Make Atlanta Motor Speedway the regular season finale

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Make Atlanta Motor Speedway the regular season finale

Sunday marked the second race of the NASCAR Cup Series at the recently redesigned Atlanta Motor Speedway. Both races have produced a style of competition more akin to a throttle plate race than what you would see at a traditional intermediate course.

In fact, Atlanta’s races were similar to those at Daytona International Speedway and Talladega Superspeedway in the early 1990s. Instead of a huge pack of 30 or more cars driving close together, the field split into smaller groups of around 10 cars. Handling was more important in Atlanta and having a car that could handle the traffic was crucial to a good result. Not everyone will like the new Atlanta, but it’s interesting to see how the track’s reconfiguration has brought back an old style of racing that’s unique to the current NASCAR landscape.

For the foreseeable future, Atlanta looks set to produce superspeedway-style racing. A date change is therefore pending for 2023. NASCAR is scheduled to move the Atlanta summer race to the regular-season finale. The Daytona summer race can then roll back to its actual date around July 4th. The Road America race may remain on the Cup Series schedule on the date currently occupied by Atlanta.

It was extremely disappointing to see the Daytona summer race being postponed from Independence Day. Although the “other Daytona race” will always be overshadowed by the Daytona 500, the 400-mile race had a unique history and prestige of its own. It always felt appropriate for NASCAR to, like so many Americans, head to the beach for a holiday weekend and celebrate the founding of the United States with a race at NASCAR’s signature track.

There was never any doubt that the Daytona Independence Day race was a special event. It was a race that many riders had circled on their calendars, one that all teams put in a little extra effort to win.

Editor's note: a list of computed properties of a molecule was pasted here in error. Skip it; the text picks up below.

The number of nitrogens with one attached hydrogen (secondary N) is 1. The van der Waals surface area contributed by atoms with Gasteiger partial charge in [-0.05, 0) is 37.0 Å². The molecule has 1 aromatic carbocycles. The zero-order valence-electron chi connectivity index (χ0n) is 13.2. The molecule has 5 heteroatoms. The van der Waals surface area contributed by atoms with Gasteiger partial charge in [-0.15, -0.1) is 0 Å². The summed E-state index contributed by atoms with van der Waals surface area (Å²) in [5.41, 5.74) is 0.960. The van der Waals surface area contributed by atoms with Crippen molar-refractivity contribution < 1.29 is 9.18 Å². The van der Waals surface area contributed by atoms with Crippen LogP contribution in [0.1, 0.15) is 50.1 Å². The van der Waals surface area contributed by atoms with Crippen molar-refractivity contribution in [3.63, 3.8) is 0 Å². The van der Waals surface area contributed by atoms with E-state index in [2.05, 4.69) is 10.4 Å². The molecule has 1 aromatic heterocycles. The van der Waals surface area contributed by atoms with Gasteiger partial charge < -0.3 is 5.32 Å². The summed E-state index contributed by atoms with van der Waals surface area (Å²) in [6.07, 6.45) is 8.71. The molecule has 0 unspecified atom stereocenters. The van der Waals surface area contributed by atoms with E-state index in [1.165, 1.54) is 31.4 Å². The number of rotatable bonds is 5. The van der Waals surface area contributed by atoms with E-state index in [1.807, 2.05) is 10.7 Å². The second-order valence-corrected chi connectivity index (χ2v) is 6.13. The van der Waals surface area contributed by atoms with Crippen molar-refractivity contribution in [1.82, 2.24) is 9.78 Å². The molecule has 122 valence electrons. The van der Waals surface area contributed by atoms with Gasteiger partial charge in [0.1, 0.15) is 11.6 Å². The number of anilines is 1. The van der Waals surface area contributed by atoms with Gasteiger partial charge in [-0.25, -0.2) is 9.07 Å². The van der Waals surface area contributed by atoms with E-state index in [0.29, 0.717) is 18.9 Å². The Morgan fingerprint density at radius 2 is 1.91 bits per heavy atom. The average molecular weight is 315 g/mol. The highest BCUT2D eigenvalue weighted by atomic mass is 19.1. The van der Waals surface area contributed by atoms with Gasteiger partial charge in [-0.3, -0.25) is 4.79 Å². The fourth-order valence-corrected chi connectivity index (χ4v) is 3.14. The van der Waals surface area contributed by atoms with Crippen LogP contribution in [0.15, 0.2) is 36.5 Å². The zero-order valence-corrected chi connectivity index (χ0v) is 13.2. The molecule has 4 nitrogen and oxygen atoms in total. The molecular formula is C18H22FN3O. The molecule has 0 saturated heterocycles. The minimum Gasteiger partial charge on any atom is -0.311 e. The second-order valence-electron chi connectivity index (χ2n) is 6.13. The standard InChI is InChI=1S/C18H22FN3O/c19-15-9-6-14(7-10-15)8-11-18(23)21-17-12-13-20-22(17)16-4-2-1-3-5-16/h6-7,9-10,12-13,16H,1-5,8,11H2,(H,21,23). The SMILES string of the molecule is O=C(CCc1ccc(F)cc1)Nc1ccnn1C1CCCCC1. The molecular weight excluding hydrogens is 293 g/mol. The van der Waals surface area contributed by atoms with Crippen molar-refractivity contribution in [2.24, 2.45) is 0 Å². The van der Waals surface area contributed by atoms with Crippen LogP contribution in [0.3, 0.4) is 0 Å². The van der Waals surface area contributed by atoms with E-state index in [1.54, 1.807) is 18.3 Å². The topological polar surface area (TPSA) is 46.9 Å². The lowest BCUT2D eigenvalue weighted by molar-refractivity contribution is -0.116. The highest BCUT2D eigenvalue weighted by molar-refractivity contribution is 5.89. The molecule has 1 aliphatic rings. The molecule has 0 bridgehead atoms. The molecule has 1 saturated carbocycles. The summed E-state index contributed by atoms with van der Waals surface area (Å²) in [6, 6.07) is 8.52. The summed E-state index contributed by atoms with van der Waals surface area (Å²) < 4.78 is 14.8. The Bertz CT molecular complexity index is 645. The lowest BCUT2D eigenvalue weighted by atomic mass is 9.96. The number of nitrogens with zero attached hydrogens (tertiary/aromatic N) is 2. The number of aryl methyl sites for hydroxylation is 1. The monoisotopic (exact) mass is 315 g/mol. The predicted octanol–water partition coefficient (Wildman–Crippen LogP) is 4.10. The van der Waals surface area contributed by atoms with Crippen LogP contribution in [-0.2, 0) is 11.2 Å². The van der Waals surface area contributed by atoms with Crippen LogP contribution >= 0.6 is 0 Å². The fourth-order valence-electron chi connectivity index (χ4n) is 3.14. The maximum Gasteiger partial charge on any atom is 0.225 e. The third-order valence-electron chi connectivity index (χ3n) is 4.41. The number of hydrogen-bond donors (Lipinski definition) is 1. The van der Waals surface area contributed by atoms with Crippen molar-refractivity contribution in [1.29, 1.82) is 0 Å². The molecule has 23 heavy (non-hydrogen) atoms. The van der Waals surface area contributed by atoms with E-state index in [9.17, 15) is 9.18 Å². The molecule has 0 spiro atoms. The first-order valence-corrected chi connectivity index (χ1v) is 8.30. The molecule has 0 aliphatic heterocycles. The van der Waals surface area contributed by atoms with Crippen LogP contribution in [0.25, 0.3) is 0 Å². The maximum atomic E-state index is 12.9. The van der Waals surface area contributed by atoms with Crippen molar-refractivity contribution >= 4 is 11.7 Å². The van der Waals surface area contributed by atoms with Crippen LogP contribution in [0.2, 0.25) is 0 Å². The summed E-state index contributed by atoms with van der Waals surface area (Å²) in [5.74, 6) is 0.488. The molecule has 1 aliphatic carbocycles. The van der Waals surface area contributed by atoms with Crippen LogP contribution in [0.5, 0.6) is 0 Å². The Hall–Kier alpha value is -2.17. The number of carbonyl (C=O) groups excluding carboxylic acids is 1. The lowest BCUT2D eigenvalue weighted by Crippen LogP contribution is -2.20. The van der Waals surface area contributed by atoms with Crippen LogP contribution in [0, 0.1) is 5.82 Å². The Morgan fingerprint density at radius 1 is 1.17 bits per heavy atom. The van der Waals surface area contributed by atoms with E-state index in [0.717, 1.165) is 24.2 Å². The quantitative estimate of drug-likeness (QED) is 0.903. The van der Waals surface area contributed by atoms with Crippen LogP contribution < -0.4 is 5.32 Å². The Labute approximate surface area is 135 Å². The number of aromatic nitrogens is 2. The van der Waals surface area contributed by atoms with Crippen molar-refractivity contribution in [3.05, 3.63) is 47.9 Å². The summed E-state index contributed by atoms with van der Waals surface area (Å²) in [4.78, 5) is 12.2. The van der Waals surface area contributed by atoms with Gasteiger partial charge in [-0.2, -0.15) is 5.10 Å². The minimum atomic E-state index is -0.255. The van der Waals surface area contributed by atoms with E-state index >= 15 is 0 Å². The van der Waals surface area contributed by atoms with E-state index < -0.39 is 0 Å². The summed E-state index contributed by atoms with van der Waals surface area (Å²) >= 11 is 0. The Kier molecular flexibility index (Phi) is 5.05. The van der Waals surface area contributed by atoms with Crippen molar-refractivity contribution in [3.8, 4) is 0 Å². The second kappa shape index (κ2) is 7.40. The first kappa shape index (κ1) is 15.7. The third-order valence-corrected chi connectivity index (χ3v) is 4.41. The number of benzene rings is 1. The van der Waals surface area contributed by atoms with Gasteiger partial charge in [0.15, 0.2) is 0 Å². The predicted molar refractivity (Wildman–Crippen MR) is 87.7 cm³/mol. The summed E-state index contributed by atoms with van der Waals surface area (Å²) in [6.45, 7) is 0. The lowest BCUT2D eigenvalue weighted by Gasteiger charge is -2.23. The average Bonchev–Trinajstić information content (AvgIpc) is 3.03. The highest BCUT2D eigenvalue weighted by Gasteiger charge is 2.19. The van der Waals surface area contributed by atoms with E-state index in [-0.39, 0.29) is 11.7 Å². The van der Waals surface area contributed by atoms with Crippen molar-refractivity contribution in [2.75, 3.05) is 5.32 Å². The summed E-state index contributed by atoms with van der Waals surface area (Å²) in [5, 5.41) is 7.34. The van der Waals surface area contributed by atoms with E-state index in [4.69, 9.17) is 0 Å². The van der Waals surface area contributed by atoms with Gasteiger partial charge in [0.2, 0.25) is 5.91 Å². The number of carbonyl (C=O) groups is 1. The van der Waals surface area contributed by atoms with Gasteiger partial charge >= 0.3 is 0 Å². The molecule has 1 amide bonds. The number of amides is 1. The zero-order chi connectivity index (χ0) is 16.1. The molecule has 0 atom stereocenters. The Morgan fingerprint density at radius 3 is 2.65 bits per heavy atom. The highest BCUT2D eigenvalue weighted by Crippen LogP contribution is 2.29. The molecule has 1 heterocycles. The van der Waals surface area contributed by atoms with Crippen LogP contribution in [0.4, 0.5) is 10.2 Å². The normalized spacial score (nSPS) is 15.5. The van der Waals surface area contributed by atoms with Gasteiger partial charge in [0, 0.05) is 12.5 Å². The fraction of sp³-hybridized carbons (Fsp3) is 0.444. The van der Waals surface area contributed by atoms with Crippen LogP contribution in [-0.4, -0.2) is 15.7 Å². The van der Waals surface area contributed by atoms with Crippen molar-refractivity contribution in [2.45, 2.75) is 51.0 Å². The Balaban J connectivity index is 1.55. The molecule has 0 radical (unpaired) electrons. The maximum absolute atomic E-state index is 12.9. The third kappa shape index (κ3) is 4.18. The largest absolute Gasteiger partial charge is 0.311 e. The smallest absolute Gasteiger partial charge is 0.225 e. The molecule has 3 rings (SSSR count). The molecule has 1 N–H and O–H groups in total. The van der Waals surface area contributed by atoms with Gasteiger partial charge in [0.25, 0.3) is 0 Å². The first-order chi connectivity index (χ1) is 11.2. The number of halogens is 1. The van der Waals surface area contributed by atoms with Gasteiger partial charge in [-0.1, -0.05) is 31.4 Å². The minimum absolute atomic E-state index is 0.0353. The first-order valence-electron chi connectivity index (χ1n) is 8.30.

Even the TV stations treated it as something special. Remember how FOX and NBC traded Daytona races with each other from 2001 to 2006? It speaks to the importance of the summer race that TV networks were willing to swap it out for the biggest race of the year. One of the biggest holiday weekends of the year deserves a special race, and Daytona has always delivered on and off the track.

But the Daytona Fourth of July tradition came to an abrupt end in 2020 when the 400-mile race became the regular season finale. It was obvious why NASCAR made the switch. Placing a restriction plate event, often one of the most unpredictable races of the year, at the end of the regular season increased the chances of a last-minute shake up of the playoff field. Pack races have a greater potential to produce a surprise winner than any other type of race in the Cup Series. With the “win and you’re in” playoff format, a regular season finale at Daytona maximizes the chances for the postseason drama NASCAR has been chasing for almost 20 years.

But when the race was postponed from Independence Day, it felt like the Daytona summer race had lost some of its luster. Victories at Daytona are still treasured by NASCAR competitors, but now it feels like winning the summer race is more of a means to the playoffs than a significant achievement in itself. Personally, I queasy at the thought of the playoffs dulling the meaning of Daytona.